Gear as a job

Hi everyone,

Apologes for the category choice, not sure which one is best for this general chat. I’m just curious to hear about your career or work relationship to music, if at all. I’m pipe dreaming a bit after reinvigorating my love of music/gear after moving abroad, and find that the passion is becoming yet again quite consuming. I’d love to hear about the sort of careers, part or full time, anyone has transitioned into, like building or repairing gear, distro or sales, or anything that involves making music a bit more than a hobby. Having said that, a solid job in anything is great and hobbies are what make passion grow! Just a fun thread to pass ideas about this if anyone cares to chat. :slight_smile:

Edit: seeing others chime in with their actual jobs, I appreciate the openess to share here. I’m an esl teacher in Thailand. Really rewarding having stuck through the first few years but like others here, would love to transition into something musical/arts related…dare even linked to that creative writing degree haha.

Nice to hear from everyone here. Love this community beyonf chatting about norns scripts.


I went from mastering part time in 2009 to full time in 2011 and never looked back. I don’t earn nearly as much as I did when I had a “regular” job, but am much, much happier.


I work as a consultant for synth manufacturers and do tons of beta testing on the side. Sometimes this can be a negative experience since you can’t let your creative side win over focused testing on a specific module. But then again I work with tons of super nice people who make amazing things and that is just ace. Not a full-time job though, even though I sometimes work more on that than is healthy. I’m trying to transition to game audio but there simply aren’t enough hours in a day.


when I had a “regular” job

What was your “regular” job, if you don’t mind me asking?

I feel like I’m in a similar spot - I’ve got a good job in software at the moment, and sometimes enjoy it, but I’d be sad if I was still doing it in 10 years. I need to find something else to transition into, and I’m very passionate about music, so watching this thread with interest!


While you aren’t asking me- I just wanted to chime in and share in your frustration. I’m a Security Architect, or a log junky :wink: which ever is fine by me. However, I often catch myself day dreaming of returning to bread baking or even being a mail man… One day, I’ll make that change (hopefully).


I started touring with my first music project when I was still going to school. Which was obviously a dream come true, but it also spoiled me in regard to career choices. I was set on making it as a musician and went through a really rough patch when that project declined.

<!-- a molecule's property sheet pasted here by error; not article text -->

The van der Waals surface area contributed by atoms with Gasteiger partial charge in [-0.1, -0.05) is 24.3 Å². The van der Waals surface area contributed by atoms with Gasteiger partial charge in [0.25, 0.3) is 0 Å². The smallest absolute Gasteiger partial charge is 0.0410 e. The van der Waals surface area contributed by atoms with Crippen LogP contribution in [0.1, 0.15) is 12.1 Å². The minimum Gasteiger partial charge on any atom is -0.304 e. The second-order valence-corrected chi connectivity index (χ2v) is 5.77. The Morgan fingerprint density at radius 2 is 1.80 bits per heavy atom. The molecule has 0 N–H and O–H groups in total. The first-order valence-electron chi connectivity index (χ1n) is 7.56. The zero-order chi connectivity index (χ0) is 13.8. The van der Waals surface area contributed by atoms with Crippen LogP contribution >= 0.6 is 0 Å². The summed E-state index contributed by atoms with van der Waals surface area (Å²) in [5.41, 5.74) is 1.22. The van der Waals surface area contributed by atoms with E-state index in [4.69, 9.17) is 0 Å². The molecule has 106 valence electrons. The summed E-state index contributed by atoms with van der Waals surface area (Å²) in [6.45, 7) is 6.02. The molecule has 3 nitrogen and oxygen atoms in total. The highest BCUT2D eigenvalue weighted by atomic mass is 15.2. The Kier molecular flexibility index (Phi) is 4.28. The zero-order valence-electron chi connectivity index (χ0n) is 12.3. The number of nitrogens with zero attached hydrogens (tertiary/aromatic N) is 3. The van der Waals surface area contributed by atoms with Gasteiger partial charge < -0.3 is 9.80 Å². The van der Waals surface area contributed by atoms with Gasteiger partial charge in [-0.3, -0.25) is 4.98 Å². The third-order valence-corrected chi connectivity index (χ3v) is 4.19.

Did the audio engineering education thing and managed to work freelance for some time, but it wasn’t really sustainable. Best gigs I landed were in mastering and education, broadcast and advertising were terrible.

Started doing tech support in music tech at some point out of necessity and it set me on a path that led to technical writing as a part-time employee. Been creating documentation and educational content for music software and hardware for almost seven years now.

Not working full-time has been key for me. My music making has benefited a lot from not dealing with audio in my day job, and actually working with the instruments and tools I write about is one of my biggest assets.

Even though I am happy about my current arrangement, I wouldn’t mind going back to working on music full-time. It’s not always easy to balance projects, and I still long for being in the studio all day, every day.


That’s a curse and a blessing these days. I’m fully remote and 20% of my brain is focused on completely blocking off the fact that I have a very welcoming modular system right next to my working space at the studio during working hours! :laughing:


Yeah, it’s really difficult to manage distractions when working remotely. Luckily, I moved my studio to a separate space before the pandemic. It wasn’t compatible with family life at home. I dread the commute, but it helps focusing. By being in the studio all day, every day, I meant without other obligations, however. One can only dream. :slight_smile:


Writing in any regards is really interesting to me, as it was what got me through to a college degree way back when. Could I politely ask how you ventured into that in a general sense? Thanks for sharing your insights! :pray:

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I was an English Grammar, Reading, Composition and EFL teacher at a prestigious private high school in Kawasaki.